The answer is that you don't. pbuilder takes the source package and builds binaries. It also can take the source code without a source package built and create the binaries that you would either host yourself or add to your own debian repository systems to host on your own. That's not what you need for a PPA. What you want to do, and what I strongly ...


3

You first need to create a pbuilder instance locally. To do that, run the command: pbuilder-dist precise create This will create the .pbuilderrc and the ~/pbuilder/precise-base.tgz that you are missing. After that, you can build your .dsc as normal: pbuilder-dist precise build ../gedit_3.1.1-0ubuntu4.dsc


3

The critical error message (below) baffled me for a little bit until I walked through exactly what cowbuilder (and the underlying pbuilder tool) are trying to do. Package cowdancer is not available, but is referred to by another package. This may mean that the package is missing, has been obsoleted, or is only available from another source It is a ...


2

pbuilder is used to build binary packages from a source package. PPAs also build binary packages from source packages. Simply dput the source.changes file that you created when you also created the <package>_<version>.dsc file. One of the main points in using pbuilder is to locally mimic the clean chroot environment that is used to build the ...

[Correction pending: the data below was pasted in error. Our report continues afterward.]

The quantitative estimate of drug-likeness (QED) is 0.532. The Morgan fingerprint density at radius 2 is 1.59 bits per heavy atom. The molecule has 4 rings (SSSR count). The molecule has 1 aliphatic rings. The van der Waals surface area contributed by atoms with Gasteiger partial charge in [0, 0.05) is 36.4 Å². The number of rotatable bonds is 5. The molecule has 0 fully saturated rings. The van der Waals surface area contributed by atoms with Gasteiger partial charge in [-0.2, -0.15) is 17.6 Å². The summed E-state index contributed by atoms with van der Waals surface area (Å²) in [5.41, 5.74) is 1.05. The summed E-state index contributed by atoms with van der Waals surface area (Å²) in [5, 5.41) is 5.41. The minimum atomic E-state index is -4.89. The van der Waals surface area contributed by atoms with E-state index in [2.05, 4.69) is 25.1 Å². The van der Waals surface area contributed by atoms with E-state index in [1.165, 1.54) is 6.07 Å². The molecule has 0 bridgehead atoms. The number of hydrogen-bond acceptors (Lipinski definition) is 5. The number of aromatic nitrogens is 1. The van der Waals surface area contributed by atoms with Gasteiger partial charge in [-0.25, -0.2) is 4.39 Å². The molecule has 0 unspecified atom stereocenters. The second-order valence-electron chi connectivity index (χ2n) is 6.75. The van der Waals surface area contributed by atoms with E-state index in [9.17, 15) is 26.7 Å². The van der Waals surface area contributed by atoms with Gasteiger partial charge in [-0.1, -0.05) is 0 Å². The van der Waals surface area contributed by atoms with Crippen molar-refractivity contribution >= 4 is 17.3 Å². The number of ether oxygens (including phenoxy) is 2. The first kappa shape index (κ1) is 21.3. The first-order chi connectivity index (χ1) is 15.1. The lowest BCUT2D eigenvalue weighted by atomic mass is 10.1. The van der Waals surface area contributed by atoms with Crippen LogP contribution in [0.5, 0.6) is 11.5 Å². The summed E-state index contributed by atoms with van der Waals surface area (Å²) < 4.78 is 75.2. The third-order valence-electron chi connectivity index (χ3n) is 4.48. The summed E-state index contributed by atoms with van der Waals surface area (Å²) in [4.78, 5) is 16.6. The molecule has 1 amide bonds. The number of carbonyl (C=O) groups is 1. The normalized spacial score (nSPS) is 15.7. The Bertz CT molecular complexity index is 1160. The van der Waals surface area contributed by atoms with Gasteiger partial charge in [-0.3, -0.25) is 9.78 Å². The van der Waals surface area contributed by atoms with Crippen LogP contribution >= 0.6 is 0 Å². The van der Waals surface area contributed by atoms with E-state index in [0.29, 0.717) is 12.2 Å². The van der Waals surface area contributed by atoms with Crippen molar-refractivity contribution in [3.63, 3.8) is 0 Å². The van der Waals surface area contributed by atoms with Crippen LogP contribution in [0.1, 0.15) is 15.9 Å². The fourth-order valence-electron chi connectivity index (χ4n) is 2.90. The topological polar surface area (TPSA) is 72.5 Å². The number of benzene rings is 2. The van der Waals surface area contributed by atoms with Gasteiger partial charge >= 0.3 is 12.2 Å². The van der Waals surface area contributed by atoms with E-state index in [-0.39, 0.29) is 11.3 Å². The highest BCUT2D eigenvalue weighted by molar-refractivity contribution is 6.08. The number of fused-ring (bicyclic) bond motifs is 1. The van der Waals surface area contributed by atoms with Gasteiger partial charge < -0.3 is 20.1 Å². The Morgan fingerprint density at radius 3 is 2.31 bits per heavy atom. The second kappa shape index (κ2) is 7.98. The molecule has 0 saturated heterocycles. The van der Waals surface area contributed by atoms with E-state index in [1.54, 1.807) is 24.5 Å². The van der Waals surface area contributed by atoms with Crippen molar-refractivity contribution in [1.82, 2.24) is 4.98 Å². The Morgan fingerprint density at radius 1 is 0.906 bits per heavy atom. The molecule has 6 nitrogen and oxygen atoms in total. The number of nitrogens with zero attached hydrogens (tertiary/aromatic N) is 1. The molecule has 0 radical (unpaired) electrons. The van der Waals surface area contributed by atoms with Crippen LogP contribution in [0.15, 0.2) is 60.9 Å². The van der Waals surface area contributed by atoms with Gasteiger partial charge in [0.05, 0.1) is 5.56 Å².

2

Keep in mind that hardlinks can't work across filesystems. I think using tmpfs would be bad.


2

Like this: $ sudo pbuilder --login --save-after-login # echo 'Acquire::http { Proxy "http://servername:3142"; };' > /etc/apt/apt.conf.d/02proxy # exit $ Alternatively, you could use the --execute option: $ sudo pbuilder --execute /tmp/setup-apt-proxy.sh ... where /tmp/setup-apt-proxy.sh contains commands to create /etc/apt/apt.conf.d/02proxy.


1

If you set export http_proxy=http://your-proxy:8080/ in ~/.pbuilderrc it will use that proxy for the package downloads. I just tried it on my setup, and it worked. As best I could tell from the internet traffic, I didn't have to download anything while running pbuilder create. The nice thing is that this way also works when you are creating the tarball, ...


1

I wasn't able to configure changeroots that worked for this, so I've been using a lucid vm alongside my karmic vm, building on either as needed.


1

Actually, there is a section in the git-buildpackage documentation matching your use case. Basically, the difference is that, when importing a new release into your debian branch, you will merge modifications from a tag corresponding to the new release of your software instead of a tarball. As no tarball is involved, there is no need to use git-import-orig. ...


1

Looking at the source for /usr/share/gdebi/GDebi/GDebiCli.py we see that the pbuilder-dist script is dying when gdebi tries to exec dpkg. As it happens, we can get the strange OSError: [Errno 2] No such file or directory when trying to exec a 32-bit executable on a 64-bit system without libc6:i386 installed. Investigating further into ...


1

With Ubuntu 12.04 Precise you might want to check the comment #18 at https://bugs.launchpad.net/ubuntu/+source/pbuilder/+bug/599695 In short: The key ID 8B48AD6246925553 in the error message is for Debian 7.0 Wheezy, so... ... find the corresponding key 46925553 from ...